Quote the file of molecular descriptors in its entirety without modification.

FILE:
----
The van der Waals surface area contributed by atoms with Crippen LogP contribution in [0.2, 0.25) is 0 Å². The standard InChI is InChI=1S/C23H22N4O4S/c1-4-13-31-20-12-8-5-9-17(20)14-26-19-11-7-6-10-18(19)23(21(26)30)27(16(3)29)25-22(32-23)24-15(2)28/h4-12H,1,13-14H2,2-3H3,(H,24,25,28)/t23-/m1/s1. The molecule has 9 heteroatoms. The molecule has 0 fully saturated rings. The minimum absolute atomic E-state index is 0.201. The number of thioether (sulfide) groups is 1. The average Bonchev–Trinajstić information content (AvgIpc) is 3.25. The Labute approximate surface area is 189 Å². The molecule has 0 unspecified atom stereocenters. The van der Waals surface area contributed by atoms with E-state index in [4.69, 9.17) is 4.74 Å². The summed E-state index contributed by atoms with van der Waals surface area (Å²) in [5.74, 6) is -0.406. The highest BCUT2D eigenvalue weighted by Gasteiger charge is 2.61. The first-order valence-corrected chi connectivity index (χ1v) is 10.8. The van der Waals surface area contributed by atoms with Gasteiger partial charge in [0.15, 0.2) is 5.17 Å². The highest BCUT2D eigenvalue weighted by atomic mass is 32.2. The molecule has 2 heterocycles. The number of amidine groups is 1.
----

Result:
The van der Waals surface area contributed by atoms with Crippen LogP contribution in [0.2, 0.25) is 0 Å². The standard InChI is InChI=1S/C23H22N4O4S/c1-4-13-31-20-12-8-5-9-17(20)14-26-19-11-7-6-10-18(19)23(21(26)30)27(16(3)29)25-22(32-23)24-15(2)28/h4-12H,1,13-14H2,2-3H3,(H,24,25,28)/t23-/m1/s1. The molecule has 9 heteroatoms. The molecule has 0 fully saturated rings. The minimum absolute atomic E-state index is 0.201. The number of thioether (sulfide) groups is 1. The average Bonchev–Trinajstić information content (AvgIpc) is 3.25. The Labute approximate surface area is 189 Å². The molecule has 0 unspecified atom stereocenters. The van der Waals surface area contributed by atoms with E-state index in [4.69, 9.17) is 4.74 Å². The summed E-state index contributed by atoms with van der Waals surface area (Å²) in [5.74, 6) is -0.406. The highest BCUT2D eigenvalue weighted by Gasteiger charge is 2.61. The first-order valence-corrected chi connectivity index (χ1v) is 10.8. The van der Waals surface area contributed by atoms with Gasteiger partial charge in [0.15, 0.2) is 5.17 Å². The highest BCUT2D eigenvalue weighted by atomic mass is 32.2. The molecule has 2 heterocycles. The number of amidine groups is 1.